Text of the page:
Venezuela’s President Nicolas Maduro has ruled out holding early elections amid calls from opposition groups for him to resign.
In a TV address, Nicolas Maduro said “nobody should get obsessed with electoral processes that are not in the constitution”.
The president’s comment comes a day after the government and opposition groups agreed on a road map to resolve Venezuela’s political and economic crisis.
President Maduro’s term ends in early 2019.
The opposition blames him and his government for the dire state of Venezuela’s economy.
Image source Wikimedia
Venezuela is suffering from sky-high inflation and there are shortages of many basic goods, including medical supplies.
According to a recent poll, more than three-quarters of Venezuelans are unhappy with Nicolas Maduro’s leadership.
However, an attempt by the opposition to organize a referendum to oust Nicolas Maduro from office has stalled after the Supreme Court ruled that there had been fraud during the early stages of the process.
The move caused outrage among opposition groups which then began to call for early elections as an alternative way to remove Nicolas Maduro from his post.
Speaking on his weekly TV program on November 13, Nicolas Maduro asked: “An electoral way out? Way out to where?”
Negotiators for the opposition Democratic Unity Roundtable (MUD) and the government met on November 11 for two days of Vatican-backed talks on how to end the political and economic crisis.
They released a joint statement in which they pledged to “live together in peace” and laid out a road map on how to defuse the situation.
While there was no mention of early elections in the joint statement, opposition lead negotiator Carlos Ocariz later announced that the MUD coalition would stay at the negotiating table only until it obtained early elections or a recall referendum.
After ruling out early elections, Nicolas Maduro mocked Carlos Ocariz’s statement saying that “it makes me very happy that the MUD will continue in the dialogue until December 2018”.
December 2018 is when the next presidential election is due to be held if no early polls are called.
The next round of talks between the opposition and the government is scheduled for December 6.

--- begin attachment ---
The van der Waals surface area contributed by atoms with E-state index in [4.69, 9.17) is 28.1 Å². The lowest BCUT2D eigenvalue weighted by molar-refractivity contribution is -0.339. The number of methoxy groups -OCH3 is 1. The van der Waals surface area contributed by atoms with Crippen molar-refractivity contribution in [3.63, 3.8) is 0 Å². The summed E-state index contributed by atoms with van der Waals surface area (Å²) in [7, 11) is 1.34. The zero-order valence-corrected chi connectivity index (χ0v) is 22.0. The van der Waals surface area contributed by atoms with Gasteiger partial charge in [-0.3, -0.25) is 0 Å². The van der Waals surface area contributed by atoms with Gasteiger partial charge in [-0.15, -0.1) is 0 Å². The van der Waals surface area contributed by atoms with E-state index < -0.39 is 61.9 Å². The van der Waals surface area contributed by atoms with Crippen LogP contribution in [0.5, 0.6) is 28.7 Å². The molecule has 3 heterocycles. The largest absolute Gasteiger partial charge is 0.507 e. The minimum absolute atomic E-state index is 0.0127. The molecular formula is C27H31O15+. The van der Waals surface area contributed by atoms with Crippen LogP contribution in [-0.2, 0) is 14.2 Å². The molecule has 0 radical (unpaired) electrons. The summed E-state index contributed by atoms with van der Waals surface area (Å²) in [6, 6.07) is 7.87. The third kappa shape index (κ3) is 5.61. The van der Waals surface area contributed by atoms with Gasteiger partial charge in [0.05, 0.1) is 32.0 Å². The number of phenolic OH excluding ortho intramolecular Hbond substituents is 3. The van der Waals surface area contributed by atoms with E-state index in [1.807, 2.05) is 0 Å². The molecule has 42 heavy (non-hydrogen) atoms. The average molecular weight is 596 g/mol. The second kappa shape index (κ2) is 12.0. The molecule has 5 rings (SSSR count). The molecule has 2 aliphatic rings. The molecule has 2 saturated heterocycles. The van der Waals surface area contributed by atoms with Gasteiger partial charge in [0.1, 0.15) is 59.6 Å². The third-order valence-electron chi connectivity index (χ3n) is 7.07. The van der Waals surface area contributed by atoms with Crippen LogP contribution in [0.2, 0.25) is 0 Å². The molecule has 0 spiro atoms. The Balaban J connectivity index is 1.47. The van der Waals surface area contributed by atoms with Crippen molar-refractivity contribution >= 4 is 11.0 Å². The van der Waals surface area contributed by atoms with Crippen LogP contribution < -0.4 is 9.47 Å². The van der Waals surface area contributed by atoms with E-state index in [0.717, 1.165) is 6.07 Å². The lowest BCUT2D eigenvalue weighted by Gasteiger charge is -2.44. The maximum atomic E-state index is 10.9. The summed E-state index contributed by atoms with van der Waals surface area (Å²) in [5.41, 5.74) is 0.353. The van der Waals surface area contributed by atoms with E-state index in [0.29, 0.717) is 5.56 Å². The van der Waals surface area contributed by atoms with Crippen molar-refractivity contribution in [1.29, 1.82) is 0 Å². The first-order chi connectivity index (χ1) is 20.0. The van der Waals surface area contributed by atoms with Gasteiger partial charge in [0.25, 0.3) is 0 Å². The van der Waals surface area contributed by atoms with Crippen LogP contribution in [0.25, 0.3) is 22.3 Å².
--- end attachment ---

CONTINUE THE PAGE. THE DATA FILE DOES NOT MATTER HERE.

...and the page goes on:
However, a number of opposition leaders have already called for protests, which had been halted as a sign of goodwill ahead of the talks, to resume.
Venezuela’s opposition leaders have staged a general strike to push for a referendum on removing President Nicolas Maduro from power.
Many stores, businesses and schools stayed closed on October 28 and public transport was quieter than usual.
However, adherence to the strike was patchy and poorer areas largely ignored it.
Nicolas Maduro, who had warned companies they risked being seized if they joined the strike, said the walkout had failed.
Speaking to crowds of supporters, the president said the oil industry had ignored the strike, as had basic industries, banks, schools and transport.
Nicolas Maduro also announced measures to offset economic hardship – mostly caused by plummeting oil prices – by promising to implement a 40% rise of the minimum wage. It was the fourth increment this year.
The move has been dismissed by analysts as insignificant when the country faces spiraling inflation.
The center-right opposition coalition is also angry over a decision to block a referendum on removing Nicolas Maduro from power in Venezuela.
The coalition won a majority in the National Assembly last December and staged huge anti-government protests earlier this week.
The mass demonstrations came after a recall referendum process – an attempt to remove Nicolas Maduro from power – was suspended.
Opposition activists had gathered about 1.8 million signatures petitioning for the referendum, 400,000 of which were validated by electoral authorities.
The process was halted last week after officials said the signature collection process had been marred by fraud.
Parliament voted on October 25 to open a trial against Nicolas Maduro, whom lawmakers accuse of violating the constitution.
The president called it a “political trial” and said anyone who violated the constitution by launching it should be jailed.
Nicolas Maduro, a former bus driver and union leader, is blamed by the opposition for Venezuela’s dire economic situation and widespread food shortages.
In turn, he has accused the opposition of having links to foreign states, the US in particular, and of seeking to overthrow him to “lay their hands on Venezuela’s oil riches”.
Under Venezuela’s constitution, a recall referendum can be held once a president has served half of his term in office and the requisite steps are met.
So far, the opposition has only completed the first step of the process.